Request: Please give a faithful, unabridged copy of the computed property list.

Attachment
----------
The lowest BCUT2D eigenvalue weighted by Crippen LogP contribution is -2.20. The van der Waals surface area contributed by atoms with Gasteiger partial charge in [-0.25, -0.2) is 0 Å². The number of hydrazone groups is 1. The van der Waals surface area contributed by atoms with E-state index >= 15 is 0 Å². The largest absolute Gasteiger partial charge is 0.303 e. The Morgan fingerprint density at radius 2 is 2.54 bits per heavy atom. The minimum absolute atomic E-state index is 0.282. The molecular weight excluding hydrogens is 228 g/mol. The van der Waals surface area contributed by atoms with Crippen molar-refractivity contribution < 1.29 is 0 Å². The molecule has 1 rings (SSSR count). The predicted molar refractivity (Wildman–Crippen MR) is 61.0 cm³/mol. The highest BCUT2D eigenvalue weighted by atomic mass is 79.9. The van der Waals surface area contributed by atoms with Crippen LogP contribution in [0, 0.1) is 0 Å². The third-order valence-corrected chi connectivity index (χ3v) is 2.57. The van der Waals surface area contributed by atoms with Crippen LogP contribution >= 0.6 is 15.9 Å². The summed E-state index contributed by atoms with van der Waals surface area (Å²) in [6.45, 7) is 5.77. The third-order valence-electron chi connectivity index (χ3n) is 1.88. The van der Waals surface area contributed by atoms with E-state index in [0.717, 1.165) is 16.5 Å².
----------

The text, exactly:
The lowest BCUT2D eigenvalue weighted by Crippen LogP contribution is -2.20. The van der Waals surface area contributed by atoms with Gasteiger partial charge in [-0.25, -0.2) is 0 Å². The number of hydrazone groups is 1. The van der Waals surface area contributed by atoms with E-state index >= 15 is 0 Å². The largest absolute Gasteiger partial charge is 0.303 e. The Morgan fingerprint density at radius 2 is 2.54 bits per heavy atom. The minimum absolute atomic E-state index is 0.282. The molecular weight excluding hydrogens is 228 g/mol. The van der Waals surface area contributed by atoms with Crippen molar-refractivity contribution < 1.29 is 0 Å². The molecule has 1 rings (SSSR count). The predicted molar refractivity (Wildman–Crippen MR) is 61.0 cm³/mol. The highest BCUT2D eigenvalue weighted by atomic mass is 79.9. The van der Waals surface area contributed by atoms with Crippen LogP contribution in [0, 0.1) is 0 Å². The third-order valence-corrected chi connectivity index (χ3v) is 2.57. The van der Waals surface area contributed by atoms with Crippen LogP contribution >= 0.6 is 15.9 Å². The summed E-state index contributed by atoms with van der Waals surface area (Å²) in [6.45, 7) is 5.77. The third-order valence-electron chi connectivity index (χ3n) is 1.88. The van der Waals surface area contributed by atoms with E-state index in [0.717, 1.165) is 16.5 Å².